The Government and FCA have had crypto in its sights for a while now, and the outlined proposals are another salvo fired. Crypto businesses in the UK which want to promote qualifying assets will need to make sure that their promotions meet the requirements of the new rules, and then find an authorized firm willing to approve that promotion: something which is unlikely to be easy (or cheap) to achieve. Authorized firms will need to implement procedures for identifying and reviewing promotions in line with the new rules.
What does this mean about the direction of travel?
Whilst the FCA notes the regulatory principle that consumers should take responsibility for their own investment decisions, the proposals highlight that in this area the FCA does not trust consumers not to give in to “social and emotional pressures to invest” (for which, read FOMO ).
The FCA quotes a BritainThinks research report on self-directed investors, stating that 45% of self-directed investors “did not view losing money as a potential risk of investing”. The research highlights a wider problem about education and opportunity. Creating opportunities for consumers to understand, identify and access suitable investments more generally is important: innovative and accessible FinTech solutions (yes, including some cryptobusinesses) are key to this.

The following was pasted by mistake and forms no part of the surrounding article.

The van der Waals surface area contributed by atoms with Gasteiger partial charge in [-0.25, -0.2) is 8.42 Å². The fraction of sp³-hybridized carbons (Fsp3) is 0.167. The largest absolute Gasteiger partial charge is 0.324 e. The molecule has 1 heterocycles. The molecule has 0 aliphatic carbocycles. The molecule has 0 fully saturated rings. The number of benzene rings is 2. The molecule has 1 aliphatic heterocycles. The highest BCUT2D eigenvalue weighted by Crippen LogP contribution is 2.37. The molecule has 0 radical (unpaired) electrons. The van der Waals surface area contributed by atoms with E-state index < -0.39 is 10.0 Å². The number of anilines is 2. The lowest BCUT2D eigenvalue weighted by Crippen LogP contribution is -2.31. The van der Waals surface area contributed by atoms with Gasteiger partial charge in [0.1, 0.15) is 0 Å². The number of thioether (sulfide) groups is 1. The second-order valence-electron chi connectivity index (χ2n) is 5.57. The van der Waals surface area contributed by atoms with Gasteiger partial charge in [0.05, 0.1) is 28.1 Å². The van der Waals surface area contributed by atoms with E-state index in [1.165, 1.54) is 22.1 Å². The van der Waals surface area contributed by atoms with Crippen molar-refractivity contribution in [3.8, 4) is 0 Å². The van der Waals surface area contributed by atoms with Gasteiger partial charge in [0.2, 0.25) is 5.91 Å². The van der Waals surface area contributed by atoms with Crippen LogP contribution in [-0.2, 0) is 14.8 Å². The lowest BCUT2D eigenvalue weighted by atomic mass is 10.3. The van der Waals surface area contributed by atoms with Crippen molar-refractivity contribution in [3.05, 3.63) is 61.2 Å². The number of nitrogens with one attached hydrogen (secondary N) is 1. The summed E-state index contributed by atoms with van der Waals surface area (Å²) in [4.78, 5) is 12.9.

Whether the extent of regulatory attention is fully deserved depends on your perspective; However, in my view this will not be where the music stops, and I expect further regulation to follow. I do not suggest that this is a bad thing: regulation would be generally welcomed in the industry, as legitimizing crypto businesses and providing a framework for consumer protection. However, the Government and FCA need to be careful that innovation is allowed to flourish (and if it is not, innovative businesses will move elsewhere).
I’m grateful to Charlotte Hill and Daniel Hirschfield for their assistance in putting this blog together.